Bad Axe invites us to relive a period which none of us want to relive, but through the mounting travails of the Sievs, which worsen as the film glides along and uncertainty bleeds into eternity. The deck is precariously stacked against them off the bat; they run a restaurant, named after Rachel, and they’re a Cambodian Mexican American family in rural, Trump-country Michigan. Chun survived the Cambodian Killing Fields and relocated with what was left of his family to Romeo, Michigan. He’s an American. This is irrelevant to people who singly define “American” as “white.” Bad Axe jabs an angry finger at nationalism and ethnocentrism, while parceling out dignity for Chun, whose martial arts prowess and firearms expertise are excellent reasons not to mess with him; for Rachel, Jaclyn, Michelle, and Raquel; and for David, who, as the filmmaker, is given a partial pardon from beating back the harassment the Sieves face as the movie takes us further into COVID, and the closer to the 2020 election.

So as not to inflate Bad Axe’s stature: It’s a simple film about complicated, often painful confirmations about the country we all call home, and about optimism for what that country can look like when people share it with each other. It’s about what happens when your worst nightmare come true. For Chun, it’s also about suffering a nightmare so dreadful that the foundational trauma of your youth seems preferable by comparison. But it’s especially about the way movies change the people who make them and the people who watch them. Bad Axe is a gift. —Andy Crump


Blue Island


A stomach-churning, ground-level glimpse of mass resistance, Chan Tze-woon’s follow-up to 2016’s Yellowing chronicles the sweeping Hong Kong protests kicked off in 2019 to oppose the Fugitive Offenders extradition bill, quickly expanding to comprise calls for independence in the face of brutal Chinese crackdowns. Far more than visceral documentation, Blue Island is, according to the director, a “desperate attempt to capture the final moments of a sinking island.” Integral to that are Chan’s reenactments of protest movements from three previous flashpoints on the island—1967, 1978 and 1989—casting the mostly young, college-aged activists leading prominent movements today, many who in the wake of the film are either still awaiting trial or serving long sentences for their protests. Likewise, Chan catches up with the people these current activists are playing, decades after they’ve moved on from political work, encouraging the older generations of activists to confront the vitality of the ideals they ostensibly left behind. In that abrasion, as generations rub up against one another, Blue Island becomes a film that offers neither optimism nor pessimism about Hong Kong’s hopes, but a clear-eyed view of what resistance demands of its purest acolytes, and what that means for the rest of us. —Dom Sinacola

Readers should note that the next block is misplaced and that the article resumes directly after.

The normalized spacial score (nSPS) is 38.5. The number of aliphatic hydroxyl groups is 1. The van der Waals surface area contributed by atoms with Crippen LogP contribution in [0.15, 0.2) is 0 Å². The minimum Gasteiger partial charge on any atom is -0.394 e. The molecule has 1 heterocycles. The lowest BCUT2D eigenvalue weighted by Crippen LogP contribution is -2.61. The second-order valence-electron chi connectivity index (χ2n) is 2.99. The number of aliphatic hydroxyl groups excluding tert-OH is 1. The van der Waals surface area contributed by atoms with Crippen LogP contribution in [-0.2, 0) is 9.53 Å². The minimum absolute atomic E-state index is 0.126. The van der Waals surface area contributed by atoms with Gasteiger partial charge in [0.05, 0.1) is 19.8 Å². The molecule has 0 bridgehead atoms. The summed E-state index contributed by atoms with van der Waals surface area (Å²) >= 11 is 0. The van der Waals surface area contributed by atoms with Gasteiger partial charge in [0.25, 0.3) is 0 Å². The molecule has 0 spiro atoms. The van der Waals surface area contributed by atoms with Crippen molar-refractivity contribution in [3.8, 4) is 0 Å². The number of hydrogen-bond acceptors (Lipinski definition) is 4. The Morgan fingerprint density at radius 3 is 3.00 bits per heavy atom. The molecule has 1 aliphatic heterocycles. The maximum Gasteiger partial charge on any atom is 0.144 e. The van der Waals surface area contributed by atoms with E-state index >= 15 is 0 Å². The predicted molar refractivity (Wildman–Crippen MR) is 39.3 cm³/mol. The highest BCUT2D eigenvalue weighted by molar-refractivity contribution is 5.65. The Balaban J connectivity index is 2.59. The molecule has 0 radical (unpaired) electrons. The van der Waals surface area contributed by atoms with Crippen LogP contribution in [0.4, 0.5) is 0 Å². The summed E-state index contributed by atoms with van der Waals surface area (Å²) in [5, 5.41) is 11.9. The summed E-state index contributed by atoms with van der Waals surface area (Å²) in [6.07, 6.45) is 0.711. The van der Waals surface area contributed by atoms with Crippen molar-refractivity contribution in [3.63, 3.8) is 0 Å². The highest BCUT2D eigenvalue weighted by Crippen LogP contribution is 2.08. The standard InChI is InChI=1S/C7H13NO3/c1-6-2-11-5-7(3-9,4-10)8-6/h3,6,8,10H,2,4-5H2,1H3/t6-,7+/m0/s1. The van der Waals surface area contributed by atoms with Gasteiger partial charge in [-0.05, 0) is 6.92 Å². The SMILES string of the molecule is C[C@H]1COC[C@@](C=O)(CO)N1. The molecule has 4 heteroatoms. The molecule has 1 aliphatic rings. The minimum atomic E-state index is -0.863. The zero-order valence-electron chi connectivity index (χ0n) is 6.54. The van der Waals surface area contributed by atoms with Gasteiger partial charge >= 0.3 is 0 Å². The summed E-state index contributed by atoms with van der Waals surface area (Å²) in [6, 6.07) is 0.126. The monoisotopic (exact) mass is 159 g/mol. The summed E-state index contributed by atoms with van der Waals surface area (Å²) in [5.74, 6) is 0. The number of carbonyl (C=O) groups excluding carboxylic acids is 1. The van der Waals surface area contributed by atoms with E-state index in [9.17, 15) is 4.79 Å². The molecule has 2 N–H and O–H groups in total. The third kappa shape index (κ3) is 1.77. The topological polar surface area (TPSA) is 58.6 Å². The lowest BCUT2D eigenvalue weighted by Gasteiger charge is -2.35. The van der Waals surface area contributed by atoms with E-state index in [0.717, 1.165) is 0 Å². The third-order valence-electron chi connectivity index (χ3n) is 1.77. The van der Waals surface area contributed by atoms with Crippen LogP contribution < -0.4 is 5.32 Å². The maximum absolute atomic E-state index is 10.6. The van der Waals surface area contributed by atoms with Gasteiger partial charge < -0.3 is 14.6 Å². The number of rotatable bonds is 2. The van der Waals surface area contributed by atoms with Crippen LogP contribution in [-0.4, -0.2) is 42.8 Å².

Captain Ahab: The Story of Dave Stieb


At what’s become a yearly clip, Jon Bois and Alex Rubenstein have crafted long, lovingly researched films bent around the kind of coincidence and improbability that makes for pretty undeniable cinematic bliss. 2020’s 220-minute The History of the Seattle Mariners surveyed the absurdity of one particularly luck-plagued baseball franchise as both symptom and sign of the power of professional sports, while the next year’s 413-minute The History of the Atlanta Falcons leaned in, charting the majesty of God’s Indifference in impressive statistics and a spiritual knack for making esoterica mean something. In 2022, Bois has been especially prolific, directing three films under the duo’s Dorktown banner—including Section 1, a brisk, 42-minute Tony Scott thriller, and Captain Ahab: The Story of Dave Stieb, what feels like Bois and Rubenstein’s storytelling distilled to its purest, most nakedly exciting form.